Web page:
The inconvenient truth we can’t ignore anymore: a staggering 30% of all human-caused greenhouse gas emissions stem from our food choices, while 80% of tropical deforestation and habitat loss bear the fingerprints of our agricultural practices.
Think of your morning coffee. Billions of people around the world enjoy it every day, fueling a thriving $200 billion industry. But that buzz comes at a hidden cost. Surging demand for coffee has led to intensive farming practices, causing deforestation, soil degradation, and loss of vital nutrients. This domino effect poses a serious threat to our efforts to tackle climate change. Why? Clearing forests for new farmland releases significant amounts of greenhouse gases, further warming the planet.
| From left to right: Sebastian Nielsen (Slow Forest), Morten Rossé (holistiQ Investment Partners), Aman Adinew (METAD Agriculture Development, Hubert Keller (Lombard Odier). HO/COP28 Renature Hub
Big Bite Out of Emissions
At COP28's bustling Nature Day, hosted by Lombard Odier’s re-NATURE Hub, leaders from finance, policy, and academia gathered to explore a bold transition: from an extractive, fossil-based economy to one founded on nature’s regenerative power.
Marc Palahí, chief nature officer of holistiQ Investment Partners, speaking as keynote said vast opportunities will arise as we move “from an economy powered by fossil resources to a new regenerative economy powered by nature.”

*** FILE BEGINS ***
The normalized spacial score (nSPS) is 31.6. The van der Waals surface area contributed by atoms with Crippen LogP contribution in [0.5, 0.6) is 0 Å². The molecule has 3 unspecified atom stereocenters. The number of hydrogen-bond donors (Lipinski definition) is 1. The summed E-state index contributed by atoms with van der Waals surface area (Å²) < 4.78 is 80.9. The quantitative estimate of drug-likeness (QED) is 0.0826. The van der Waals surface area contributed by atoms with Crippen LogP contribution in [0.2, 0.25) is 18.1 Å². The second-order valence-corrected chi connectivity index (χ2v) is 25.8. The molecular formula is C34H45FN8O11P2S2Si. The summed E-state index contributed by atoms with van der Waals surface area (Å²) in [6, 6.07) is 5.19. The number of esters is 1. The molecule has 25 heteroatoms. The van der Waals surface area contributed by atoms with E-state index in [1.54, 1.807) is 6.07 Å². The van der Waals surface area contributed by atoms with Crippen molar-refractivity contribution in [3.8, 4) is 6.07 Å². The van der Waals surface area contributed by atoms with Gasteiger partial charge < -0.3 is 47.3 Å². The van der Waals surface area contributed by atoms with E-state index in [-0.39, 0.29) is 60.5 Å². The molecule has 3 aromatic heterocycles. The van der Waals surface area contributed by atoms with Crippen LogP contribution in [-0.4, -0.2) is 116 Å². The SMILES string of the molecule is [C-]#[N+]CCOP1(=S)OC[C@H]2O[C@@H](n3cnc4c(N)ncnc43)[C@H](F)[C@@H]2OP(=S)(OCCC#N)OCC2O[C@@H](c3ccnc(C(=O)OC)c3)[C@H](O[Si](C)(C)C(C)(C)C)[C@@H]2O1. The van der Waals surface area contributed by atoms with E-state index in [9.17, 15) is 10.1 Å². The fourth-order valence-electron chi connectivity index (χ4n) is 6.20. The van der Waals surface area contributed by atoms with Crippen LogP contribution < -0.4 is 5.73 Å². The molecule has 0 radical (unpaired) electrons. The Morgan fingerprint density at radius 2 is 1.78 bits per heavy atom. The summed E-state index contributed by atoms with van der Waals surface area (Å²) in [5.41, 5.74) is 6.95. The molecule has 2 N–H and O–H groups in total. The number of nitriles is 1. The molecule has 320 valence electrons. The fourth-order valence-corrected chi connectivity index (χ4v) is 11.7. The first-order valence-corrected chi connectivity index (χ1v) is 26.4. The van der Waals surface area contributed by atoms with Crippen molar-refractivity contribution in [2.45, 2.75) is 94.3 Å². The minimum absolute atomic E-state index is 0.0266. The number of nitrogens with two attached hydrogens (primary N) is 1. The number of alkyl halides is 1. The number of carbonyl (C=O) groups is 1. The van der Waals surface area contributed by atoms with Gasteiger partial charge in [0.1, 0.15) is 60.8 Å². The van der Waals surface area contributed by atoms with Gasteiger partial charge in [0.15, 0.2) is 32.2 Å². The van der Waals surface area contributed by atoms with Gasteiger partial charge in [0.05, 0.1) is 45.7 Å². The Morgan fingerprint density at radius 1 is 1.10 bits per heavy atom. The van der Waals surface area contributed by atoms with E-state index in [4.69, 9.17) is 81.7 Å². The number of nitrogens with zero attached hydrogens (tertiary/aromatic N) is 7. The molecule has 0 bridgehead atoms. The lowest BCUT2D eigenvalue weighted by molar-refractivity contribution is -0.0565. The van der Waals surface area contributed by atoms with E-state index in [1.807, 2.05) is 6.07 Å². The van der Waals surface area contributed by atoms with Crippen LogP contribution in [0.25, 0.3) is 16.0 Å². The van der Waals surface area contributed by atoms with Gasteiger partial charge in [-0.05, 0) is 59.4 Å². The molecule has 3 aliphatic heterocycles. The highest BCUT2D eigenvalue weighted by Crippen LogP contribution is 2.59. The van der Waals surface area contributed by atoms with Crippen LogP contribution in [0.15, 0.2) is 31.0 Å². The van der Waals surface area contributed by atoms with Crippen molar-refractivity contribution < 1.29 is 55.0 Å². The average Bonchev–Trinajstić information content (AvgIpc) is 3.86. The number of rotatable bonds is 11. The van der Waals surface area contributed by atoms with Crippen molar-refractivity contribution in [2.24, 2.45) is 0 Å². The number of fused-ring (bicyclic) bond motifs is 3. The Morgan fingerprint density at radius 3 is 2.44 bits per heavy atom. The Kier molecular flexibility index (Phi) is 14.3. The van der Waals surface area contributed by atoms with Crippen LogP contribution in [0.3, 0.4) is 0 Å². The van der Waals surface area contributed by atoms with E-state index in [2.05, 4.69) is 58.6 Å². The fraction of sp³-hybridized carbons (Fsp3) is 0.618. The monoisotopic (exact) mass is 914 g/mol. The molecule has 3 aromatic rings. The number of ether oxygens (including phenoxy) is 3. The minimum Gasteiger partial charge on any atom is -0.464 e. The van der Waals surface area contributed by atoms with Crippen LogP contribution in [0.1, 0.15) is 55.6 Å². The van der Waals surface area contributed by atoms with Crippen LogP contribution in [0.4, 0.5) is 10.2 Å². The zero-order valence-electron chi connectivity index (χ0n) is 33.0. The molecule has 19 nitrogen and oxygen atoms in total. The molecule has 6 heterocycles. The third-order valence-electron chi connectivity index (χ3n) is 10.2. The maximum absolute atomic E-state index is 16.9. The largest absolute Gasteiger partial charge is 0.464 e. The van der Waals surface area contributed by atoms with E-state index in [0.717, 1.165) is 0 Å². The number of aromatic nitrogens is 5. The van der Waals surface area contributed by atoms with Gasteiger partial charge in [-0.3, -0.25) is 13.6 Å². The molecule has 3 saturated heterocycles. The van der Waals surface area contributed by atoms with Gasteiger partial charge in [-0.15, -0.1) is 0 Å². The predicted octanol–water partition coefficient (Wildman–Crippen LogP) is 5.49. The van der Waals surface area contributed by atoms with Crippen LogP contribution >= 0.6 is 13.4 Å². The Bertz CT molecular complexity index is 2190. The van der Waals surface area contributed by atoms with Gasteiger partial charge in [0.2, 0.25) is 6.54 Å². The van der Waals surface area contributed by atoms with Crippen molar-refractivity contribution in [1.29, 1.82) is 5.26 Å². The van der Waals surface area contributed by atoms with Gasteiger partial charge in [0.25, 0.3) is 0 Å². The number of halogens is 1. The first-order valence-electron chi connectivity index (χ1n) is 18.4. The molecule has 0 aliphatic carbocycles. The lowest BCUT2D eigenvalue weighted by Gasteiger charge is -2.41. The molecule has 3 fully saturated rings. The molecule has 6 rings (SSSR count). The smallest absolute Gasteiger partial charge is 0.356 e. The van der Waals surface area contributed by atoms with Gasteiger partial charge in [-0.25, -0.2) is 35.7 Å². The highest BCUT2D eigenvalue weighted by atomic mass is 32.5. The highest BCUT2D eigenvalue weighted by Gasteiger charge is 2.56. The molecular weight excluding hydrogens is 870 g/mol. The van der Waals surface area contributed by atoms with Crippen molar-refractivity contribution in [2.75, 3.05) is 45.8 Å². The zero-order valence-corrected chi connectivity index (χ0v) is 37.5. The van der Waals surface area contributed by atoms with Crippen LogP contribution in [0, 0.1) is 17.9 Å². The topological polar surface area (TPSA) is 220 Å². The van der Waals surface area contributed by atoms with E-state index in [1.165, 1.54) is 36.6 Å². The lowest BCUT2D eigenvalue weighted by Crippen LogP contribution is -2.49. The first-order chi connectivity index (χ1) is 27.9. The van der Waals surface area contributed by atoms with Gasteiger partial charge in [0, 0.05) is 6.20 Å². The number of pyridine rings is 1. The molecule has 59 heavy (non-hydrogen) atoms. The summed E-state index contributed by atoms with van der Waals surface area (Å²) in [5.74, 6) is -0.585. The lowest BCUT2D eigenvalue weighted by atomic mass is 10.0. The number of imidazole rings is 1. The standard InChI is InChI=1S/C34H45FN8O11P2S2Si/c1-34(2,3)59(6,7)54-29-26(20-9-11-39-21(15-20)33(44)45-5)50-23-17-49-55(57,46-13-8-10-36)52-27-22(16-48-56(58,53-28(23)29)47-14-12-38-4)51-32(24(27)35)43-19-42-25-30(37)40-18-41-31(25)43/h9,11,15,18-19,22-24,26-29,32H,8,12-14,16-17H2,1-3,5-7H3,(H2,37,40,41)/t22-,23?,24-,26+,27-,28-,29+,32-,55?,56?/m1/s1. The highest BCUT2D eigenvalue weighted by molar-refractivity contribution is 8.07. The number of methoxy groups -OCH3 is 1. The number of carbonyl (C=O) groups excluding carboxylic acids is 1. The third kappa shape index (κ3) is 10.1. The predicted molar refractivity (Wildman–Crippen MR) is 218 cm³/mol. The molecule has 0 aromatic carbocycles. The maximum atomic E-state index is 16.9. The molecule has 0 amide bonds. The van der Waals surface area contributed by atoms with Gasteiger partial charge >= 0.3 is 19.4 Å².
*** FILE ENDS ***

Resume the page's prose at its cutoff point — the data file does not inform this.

“In Africa alone ‘the wood economy’ could create 8 million jobs and add $200 billion to the continent’s economy. Sustainably managed forests could provide innovative materials to replace concrete and steel in the construction industry,” said Palahí in his keynote speech. He added that while the global opportunity is vast, significant upfront investment will be needed to unleash nature’s creating power.
Morten Rossé, head of nature and climate at holistiQ Investment Partners, pointed to coffee as an ideal case study when discussing the transition to a nature-based economy. “Its suitability for agroforestry,” he explained, “makes it a prime candidate for demonstrating how agroforests can simultaneously roll back deforestation, restore degraded soils, and produce premium-priced beans.”
While Slow Forest highlighted our progress in Laos and Vietnam, where practices like cover cropping, crop rotation, and reduced chemical use have demonstrably increased both crop quality and coffee yields.
“Slow has achieved increases in both quality and yield, all while eliminating harmful agricultural chemicals,” Nielsen remarked. “With the toxic chemicals gone and the forest canopy restored, bee and butterfly populations have flourished, leading to enhanced crop pollination.”
Intrigued by nature-positive coffee? Watch Sebastian Nielsen’s interview with Lombard Odier here.